DBK - Bushcraft vs Survival | Knife Talk #5


    Zapp News
    http://www.zappnews.com/z-tuff_pm.shtml
     
  2. Revolverrodger

    Revolverrodger KnifeMaker / Craftsman / Service Provider Knifemaker / Craftsman / Service Provider

    Jul 23, 2007
    In the real world 5160, SK5, A2 would be just fine
    They don’t just transform in a pile of rust overnight lol
     
  3. dirc

    dirc

    Jan 31, 2018
    hugofeynman likes this.
  4. craytab

    craytab Gold Member Gold Member

    Jan 26, 2012
    Get delta 3v from carothers and use the thing. Steel analysis and YouTube videos can only tell you so much.
    [​IMG]
     
  5. evilgreg

    evilgreg Why so serious? Gold Member

    Dec 25, 2012
    What no magical INFI? It's like A8mod, but with unicorn dust and shaman blessings and the spirit of the ninja mixed in too.
     
  6. craytab

    craytab Gold Member Gold Member

    Jan 26, 2012
    True. I heard it on the interwebs and the Youtubes.
     
    evilgreg likes this.
  7. Larrin

    Larrin Gold Member Knifemaker / Craftsman / Service Provider Gold Member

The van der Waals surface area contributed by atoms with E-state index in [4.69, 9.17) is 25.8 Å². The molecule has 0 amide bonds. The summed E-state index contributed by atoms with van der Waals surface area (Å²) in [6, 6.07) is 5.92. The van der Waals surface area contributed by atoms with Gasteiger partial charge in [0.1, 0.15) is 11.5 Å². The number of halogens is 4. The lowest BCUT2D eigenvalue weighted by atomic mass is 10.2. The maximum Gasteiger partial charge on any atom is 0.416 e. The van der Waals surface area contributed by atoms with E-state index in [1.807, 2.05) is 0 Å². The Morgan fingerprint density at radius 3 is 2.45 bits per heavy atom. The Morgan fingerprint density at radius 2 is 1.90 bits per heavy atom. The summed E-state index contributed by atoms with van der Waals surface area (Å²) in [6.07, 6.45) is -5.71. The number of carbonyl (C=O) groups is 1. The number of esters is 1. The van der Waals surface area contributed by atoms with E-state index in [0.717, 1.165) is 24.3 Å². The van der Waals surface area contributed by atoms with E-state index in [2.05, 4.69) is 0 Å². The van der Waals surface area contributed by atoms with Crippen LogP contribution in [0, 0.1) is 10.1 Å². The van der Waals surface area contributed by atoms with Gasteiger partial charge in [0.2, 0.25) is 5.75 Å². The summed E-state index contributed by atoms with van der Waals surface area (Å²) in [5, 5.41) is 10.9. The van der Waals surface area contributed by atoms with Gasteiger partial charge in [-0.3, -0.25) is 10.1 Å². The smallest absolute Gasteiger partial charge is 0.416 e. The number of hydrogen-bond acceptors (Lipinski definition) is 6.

Jan 17, 2004
    With a pure chopping knife it does seem like more wear resistance would be more a hindrance than anything since sharpenability is a significant factor with so much edge to sharpen. At the same time there aren't many knives available in Z-Tuff, with a few more options in 3V.
     
  8. rodriguez7

    rodriguez7 Gila wilderness knife works

    Feb 1, 2009
    Ztuff is an awesome steel, I’ll necro this thread back up. But it depends on heat treat for the rust resistance. In testing it’s much tougher than 3v, with exceptional wear resistance and edge retention! I’ve built skinners and choppers from this steel, and it’s my favorite steel hands down at the moment. In extreme tests, it’s tougher than A8 mod!
     
  9. NapalmCheese

    NapalmCheese Basic Member Basic Member

    477
    Aug 24, 2006